State police improves practices, audit finds

Force no longer gets `unsatisfactory' rating, but problems remain with DNA recording

February 27, 2007|By Nick Shields and Laura Barnhardt | Nick Shields and Laura Barnhardt,sun reporters

The Maryland State Police has made progress in correcting the problems that led legislative auditors to give the department a failing grade, but a backlog in recording DNA samples could hinder efforts to identify suspects in crimes, according to a report released yesterday.

Delays in recording DNA samples from as many as 25,000 inmates were among the lingering problems identified in the latest audit from the Department of Legislative Services. Still, the state police no longer deserves the "unsatisfactory" rating it received in a 2004 audit, the new report concludes.

"I think they're making progress. I just think it's a lot to accomplish," said Del. Charles E. Barkley, a Montgomery County Democrat and a member of the General Assembly's joint audit committee. "There are still some concerns, but they've come a long way since the last audit."

Greg Shipley, a state police spokesman, said Superintendent Col. Thomas E. "Tim" Hutchins "worked hard to bring it up and turn this thing around. ... We're very pleased with the progress that's been made, and we'll continue to work."

`A plan in place'

Asked what the department was doing about the backlog of DNA samples, he said: "We have a plan in place to have that complete group of samples packaged and forwarded to the outside contractor by June of this year."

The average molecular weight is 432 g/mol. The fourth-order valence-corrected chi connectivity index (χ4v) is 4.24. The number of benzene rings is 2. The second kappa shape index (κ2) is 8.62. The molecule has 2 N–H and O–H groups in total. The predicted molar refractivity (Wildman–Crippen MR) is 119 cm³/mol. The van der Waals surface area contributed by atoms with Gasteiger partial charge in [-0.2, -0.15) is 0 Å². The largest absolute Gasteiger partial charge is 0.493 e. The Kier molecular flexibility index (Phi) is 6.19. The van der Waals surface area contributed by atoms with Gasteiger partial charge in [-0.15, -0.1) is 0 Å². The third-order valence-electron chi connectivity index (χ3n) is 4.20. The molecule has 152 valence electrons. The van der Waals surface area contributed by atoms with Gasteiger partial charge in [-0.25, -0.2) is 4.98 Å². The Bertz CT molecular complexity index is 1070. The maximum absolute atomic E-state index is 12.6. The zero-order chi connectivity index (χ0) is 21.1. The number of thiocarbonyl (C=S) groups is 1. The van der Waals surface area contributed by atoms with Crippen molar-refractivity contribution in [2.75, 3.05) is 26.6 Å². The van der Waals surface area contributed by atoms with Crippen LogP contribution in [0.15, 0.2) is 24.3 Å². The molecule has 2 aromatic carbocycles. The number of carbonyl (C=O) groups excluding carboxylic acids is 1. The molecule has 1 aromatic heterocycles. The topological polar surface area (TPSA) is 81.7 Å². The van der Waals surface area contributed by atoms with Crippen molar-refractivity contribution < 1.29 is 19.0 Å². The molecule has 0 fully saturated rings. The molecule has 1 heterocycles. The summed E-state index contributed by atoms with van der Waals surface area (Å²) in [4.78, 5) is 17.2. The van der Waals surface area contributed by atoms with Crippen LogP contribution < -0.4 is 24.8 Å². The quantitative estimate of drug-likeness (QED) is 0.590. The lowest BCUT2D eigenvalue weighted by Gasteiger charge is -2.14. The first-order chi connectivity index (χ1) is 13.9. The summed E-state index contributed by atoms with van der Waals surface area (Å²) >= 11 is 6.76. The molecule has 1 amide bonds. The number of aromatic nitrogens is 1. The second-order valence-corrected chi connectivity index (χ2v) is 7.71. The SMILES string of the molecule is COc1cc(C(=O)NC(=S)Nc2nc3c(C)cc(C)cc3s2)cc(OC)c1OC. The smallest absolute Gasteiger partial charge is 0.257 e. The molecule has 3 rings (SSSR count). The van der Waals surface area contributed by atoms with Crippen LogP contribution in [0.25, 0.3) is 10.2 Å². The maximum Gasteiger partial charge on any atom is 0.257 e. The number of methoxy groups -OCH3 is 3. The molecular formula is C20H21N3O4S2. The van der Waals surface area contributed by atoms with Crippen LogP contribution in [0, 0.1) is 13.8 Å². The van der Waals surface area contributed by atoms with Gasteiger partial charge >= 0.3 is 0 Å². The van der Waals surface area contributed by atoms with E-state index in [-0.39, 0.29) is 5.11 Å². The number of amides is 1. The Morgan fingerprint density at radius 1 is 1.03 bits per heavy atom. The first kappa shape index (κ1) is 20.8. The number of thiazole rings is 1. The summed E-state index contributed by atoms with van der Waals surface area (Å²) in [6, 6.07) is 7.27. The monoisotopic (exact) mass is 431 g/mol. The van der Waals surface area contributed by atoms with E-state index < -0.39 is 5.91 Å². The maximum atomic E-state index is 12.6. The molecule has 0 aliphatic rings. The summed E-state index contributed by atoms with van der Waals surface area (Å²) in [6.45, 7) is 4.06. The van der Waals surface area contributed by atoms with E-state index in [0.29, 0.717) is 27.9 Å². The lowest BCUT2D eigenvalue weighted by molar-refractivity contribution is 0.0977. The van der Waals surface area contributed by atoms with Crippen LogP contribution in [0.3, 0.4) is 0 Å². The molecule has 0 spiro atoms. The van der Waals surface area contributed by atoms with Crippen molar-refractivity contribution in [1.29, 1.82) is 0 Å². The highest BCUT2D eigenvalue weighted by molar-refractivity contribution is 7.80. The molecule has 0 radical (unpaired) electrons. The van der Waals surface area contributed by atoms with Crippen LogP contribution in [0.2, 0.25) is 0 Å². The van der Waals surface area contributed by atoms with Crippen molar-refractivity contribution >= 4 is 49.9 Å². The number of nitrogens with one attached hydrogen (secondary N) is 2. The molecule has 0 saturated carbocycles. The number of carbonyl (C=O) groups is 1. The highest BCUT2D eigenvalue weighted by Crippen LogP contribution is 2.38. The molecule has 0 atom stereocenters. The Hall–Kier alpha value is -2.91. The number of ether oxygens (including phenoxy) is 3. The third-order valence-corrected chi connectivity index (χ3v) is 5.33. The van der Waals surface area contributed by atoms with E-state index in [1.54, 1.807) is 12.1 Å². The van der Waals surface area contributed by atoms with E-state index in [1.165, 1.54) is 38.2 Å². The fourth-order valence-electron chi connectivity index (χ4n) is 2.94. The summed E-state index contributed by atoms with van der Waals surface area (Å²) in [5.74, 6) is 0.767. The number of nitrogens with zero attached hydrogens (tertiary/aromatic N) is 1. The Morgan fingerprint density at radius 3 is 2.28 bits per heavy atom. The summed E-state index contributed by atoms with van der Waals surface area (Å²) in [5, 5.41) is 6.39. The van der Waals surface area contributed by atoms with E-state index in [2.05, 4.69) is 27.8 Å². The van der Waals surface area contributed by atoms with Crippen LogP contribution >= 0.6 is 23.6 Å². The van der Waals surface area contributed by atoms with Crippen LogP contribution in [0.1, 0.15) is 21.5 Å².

The most recent report, which covers a period that ended last April, also says the department had not established procedures to make sure that such information as child-support warrants and protective orders were entered by local jurisdictions into state and national databases.

It also found that the department did not make sure that background checks were performed for all gun sales.

It also found that the department failed to recover from other entities at least $4.5 million in "indirect costs," such as providing security at Motor Vehicle Administration facilities.

The study concluded that 18 of the 28 problems found in the 2004 audit - including flaws with the storage and destruction of drug evidence - have been corrected.

"Significant progress" is being made in addressing the remaining issues, auditor Bruce A. Myers wrote in a letter to the legislature's audit committee.

Auditors had found that the staff charged with overseeing the destruction of drug evidence after trial did not properly verify the contents of the boxes being destroyed, and that several employees had unrestricted access to drug evidence storage areas.

Those problems have been addressed by the department, according to the latest audit. State police have also improved the handling of confiscated cash and property, and reviews of handgun applications, the new report states.

The agency is also credited with improving its administration of grants to other law enforcement agencies. State police say that they are in the midst of addressing other problems, such as security flaws in the department's computer system.

New crime lab

The improvements have been noticed by agencies that rely on the state police crime lab. Prosecutors in Howard County had been experiencing delays in the analysis of drug evidence by the state police.

"Now it's done," said Howard County State's Attorney Timothy J. McCrone, who said he had recently toured the $30 million state police crime lab, which opened last year.

He described the facility as being state of the art, but he noted that hiring forensic scientists and technicians remains a problem for the agency.

"Once they get the facility fully staffed, I think it will be a force to be reckoned with," he said.

nicholas.shields@baltsun.com laura.barnhardt@baltsun.com

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